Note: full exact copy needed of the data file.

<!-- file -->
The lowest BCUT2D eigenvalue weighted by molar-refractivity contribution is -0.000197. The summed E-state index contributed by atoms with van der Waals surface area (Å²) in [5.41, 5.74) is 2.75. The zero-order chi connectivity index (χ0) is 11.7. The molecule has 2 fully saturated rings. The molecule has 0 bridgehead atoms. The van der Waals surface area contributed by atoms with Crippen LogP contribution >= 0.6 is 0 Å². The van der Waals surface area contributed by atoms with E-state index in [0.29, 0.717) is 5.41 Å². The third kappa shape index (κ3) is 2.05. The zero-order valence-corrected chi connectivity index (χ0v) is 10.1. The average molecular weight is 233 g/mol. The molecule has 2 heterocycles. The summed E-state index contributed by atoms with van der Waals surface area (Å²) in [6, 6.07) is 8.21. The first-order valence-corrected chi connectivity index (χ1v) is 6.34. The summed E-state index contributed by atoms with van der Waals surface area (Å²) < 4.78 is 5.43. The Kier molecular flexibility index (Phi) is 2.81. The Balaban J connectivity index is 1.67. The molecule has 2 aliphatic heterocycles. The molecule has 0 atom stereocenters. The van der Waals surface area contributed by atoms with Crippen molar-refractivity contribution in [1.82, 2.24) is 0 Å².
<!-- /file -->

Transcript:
The lowest BCUT2D eigenvalue weighted by molar-refractivity contribution is -0.000197. The summed E-state index contributed by atoms with van der Waals surface area (Å²) in [5.41, 5.74) is 2.75. The zero-order chi connectivity index (χ0) is 11.7. The molecule has 2 fully saturated rings. The molecule has 0 bridgehead atoms. The van der Waals surface area contributed by atoms with Crippen LogP contribution >= 0.6 is 0 Å². The van der Waals surface area contributed by atoms with E-state index in [0.29, 0.717) is 5.41 Å². The third kappa shape index (κ3) is 2.05. The zero-order valence-corrected chi connectivity index (χ0v) is 10.1. The average molecular weight is 233 g/mol. The molecule has 2 heterocycles. The summed E-state index contributed by atoms with van der Waals surface area (Å²) in [6, 6.07) is 8.21. The first-order valence-corrected chi connectivity index (χ1v) is 6.34. The summed E-state index contributed by atoms with van der Waals surface area (Å²) < 4.78 is 5.43. The Kier molecular flexibility index (Phi) is 2.81. The Balaban J connectivity index is 1.67. The molecule has 2 aliphatic heterocycles. The molecule has 0 atom stereocenters. The van der Waals surface area contributed by atoms with Crippen molar-refractivity contribution in [1.82, 2.24) is 0 Å².